ZIERLER: There's a vetting that needs to happen?

KRESA: There needs to be a vetting of where the money's coming from.

ZIERLER: Kent, what about strategically for fundraising? What aspects are about simply keeping the lights on, and what aspects are about the next generation funding this research 50 years down the line, setting the groundwork now? How do you think about those things?

KRESA: I think about the fundraising should virtually all be about the future. Keeping the lights on is supposed to be what you do, and your organization should be designed to do that. Now, if it turns out you don't have enough to give all of the tuition grants that you need, and you need a separate fund for that, you've got to go fundraise for that. But running the operation as a thing, and making sure that the government gives you enough for the overheads of the various things you want to do, and things like that, that's got to be a fundamental business. If you need to cut corners, and to do it, and to figure out how to do it, that's fundamental work, as far as I'm certain. We shouldn't be fundraising for that. We shouldn't be fundraising to make sure that the faculty should have 30% more salary. We want to be fundraising to go to that next level, whatever that is, to make those new things happen. That fundraising can be classic fundraising, or it could be partnering with other major operations and companies, and whatever it may do, to make that next break. Now, every time you do one of those things, you get new buildings, you get new faculty, you pay for a lot of students, you pay for a lot of grad students, you pay for a lot of things, so it always helps. If you get one of those, it helps. There are some downsides in that the government's right analysis of how they pay things, they only pay for research space. The fact that you have halls, and you've got bathrooms, that's part of your cost. When you put a new building in, it isn't free. But, at the same time, you're getting it for very [laugh], very little money because most of it's getting paid for by some grant.

ZIERLER: Kent, for you personally, in your own generosity to Caltech, if I may play devil's advocate, you're the guy writing the big check. Shouldn't you want a say in how it's used? In other words, what's the motivation for you in giving in an unstructured way? Why do it?

KRESA: I have given money in unstructured ways and in structured ways, so I've done both. I give it in unstructured ways because I believe the organization can make decisions on how to fund this, to use this money in the betterment of the organization, which I happen to think very positively about.

ZIERLER: There's no concern on your part?

KRESA: There's no concern on my part. I give some money which has strings on it if I want to see some aspect of things to be done that I feel is important.

ZIERLER: What would be an example of that?

KRESA: Lynn and I, my wife, have given money to fund the research activity for all the robots and the unmanned stuff that is going on. I happen to be a big fan of that. It gives the head of that an opportunity to have a fund where he can get things started that he doesn't have any research money for. My view is that's great. That's a start fund for good things. I like that to happen.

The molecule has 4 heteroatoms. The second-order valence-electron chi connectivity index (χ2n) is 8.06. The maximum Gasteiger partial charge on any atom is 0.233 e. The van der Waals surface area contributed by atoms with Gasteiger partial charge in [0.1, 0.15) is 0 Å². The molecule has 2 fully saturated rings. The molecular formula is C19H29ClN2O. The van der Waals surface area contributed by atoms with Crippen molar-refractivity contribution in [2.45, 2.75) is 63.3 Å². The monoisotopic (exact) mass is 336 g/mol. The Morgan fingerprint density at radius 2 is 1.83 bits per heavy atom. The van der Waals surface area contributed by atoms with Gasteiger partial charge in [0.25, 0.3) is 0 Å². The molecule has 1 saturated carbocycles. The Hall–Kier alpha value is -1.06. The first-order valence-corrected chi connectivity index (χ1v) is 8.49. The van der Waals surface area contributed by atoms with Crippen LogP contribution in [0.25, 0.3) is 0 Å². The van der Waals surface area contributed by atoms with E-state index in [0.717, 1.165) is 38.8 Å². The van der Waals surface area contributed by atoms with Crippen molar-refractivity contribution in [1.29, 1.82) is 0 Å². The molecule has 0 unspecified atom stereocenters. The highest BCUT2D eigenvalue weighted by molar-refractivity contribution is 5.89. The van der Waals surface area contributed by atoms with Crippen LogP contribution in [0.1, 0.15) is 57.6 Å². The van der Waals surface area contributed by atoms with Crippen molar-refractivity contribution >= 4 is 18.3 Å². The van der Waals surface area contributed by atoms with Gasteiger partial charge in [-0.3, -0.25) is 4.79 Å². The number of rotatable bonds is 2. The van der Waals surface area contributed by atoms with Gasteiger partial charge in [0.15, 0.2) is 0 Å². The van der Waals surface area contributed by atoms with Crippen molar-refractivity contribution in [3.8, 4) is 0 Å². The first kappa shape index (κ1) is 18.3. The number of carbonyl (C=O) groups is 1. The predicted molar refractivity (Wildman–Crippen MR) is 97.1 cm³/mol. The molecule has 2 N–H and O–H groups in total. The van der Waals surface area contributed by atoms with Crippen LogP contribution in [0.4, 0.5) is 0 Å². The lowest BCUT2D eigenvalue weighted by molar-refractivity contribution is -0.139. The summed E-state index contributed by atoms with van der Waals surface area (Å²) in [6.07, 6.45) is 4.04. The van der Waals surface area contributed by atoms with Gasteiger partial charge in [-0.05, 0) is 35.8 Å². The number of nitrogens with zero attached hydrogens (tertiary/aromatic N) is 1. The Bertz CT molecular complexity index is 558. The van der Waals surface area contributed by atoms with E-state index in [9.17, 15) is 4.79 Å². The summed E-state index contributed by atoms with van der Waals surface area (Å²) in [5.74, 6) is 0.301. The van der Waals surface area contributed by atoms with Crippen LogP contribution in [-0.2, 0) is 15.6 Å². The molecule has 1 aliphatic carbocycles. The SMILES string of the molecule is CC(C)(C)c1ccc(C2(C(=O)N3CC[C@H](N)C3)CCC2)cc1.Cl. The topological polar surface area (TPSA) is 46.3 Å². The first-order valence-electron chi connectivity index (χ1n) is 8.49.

ZIERLER: That was a personal passion of yours? You had a directed vision?

KRESA: Yeah. By the way, I've done that both here and at MIT. They both have fabulous operations to do it. I funded both.

ZIERLER: What's been most enjoyable in seeing the fruition of this support at Caltech?

KRESA: Lots of young people are very, very engaged, and it's rejuvenated the aeronautics business. Aeronautics started to get somewhat old. Even after the space thing, it became pretty straight. Now, there's this whole new thing, which is robotics and unmanned vehicles, and little things that do all kinds of wonderful things. There are all kinds of young people wanting to—students doing all kinds of great things. It's a new direction for the activity. Both MIT and Caltech are very appreciative of it. Both departments, both aeronautical departments have boomed because of both. They're both doing well, and they're oversubscribed at this point, which is great.

ZIERLER: Now, the unstructured support, the gift, did you determine that it would go to PMA, or it was just, "Here's funds"?

KRESA: I did determine that it went to PMA, but I wanted to give unstructured money, and I wanted to know what sets of opportunities were available. It turns out that—

ZIERLER: Were you inspired by astronomy and astrophysics?

KRESA: Let me say this. The engineering one had already been taken, or else I would've done engineering.

ZIERLER: OK. I was going to say. [laugh]

KRESA: I would've done engineering had it been available, but it had already been funded by my wife [laugh]—

ZIERLER: [laugh]

KRESA: —before we were married.

ZIERLER: No better competition. [laugh]

KRESA: Yeah. That one was off the table. PMA was something very close to me. Astronomy, the space stuff, all of the activity that they do was very close to me.

ZIERLER: It captured your imagination? You love that stuff?

KRESA: Right. I said, "That's great. Do it there."

ZIERLER: I've heard it directly from people like Tom Soifer, just having a list of dream projects, and just being able to do them because of this. What has been most enjoyable to you as you've seen the afterlife of this gift in astronomy, in astrophysics?

KRESA: I can't really say I can point to a specific project.

ZIERLER: It's about flexibility?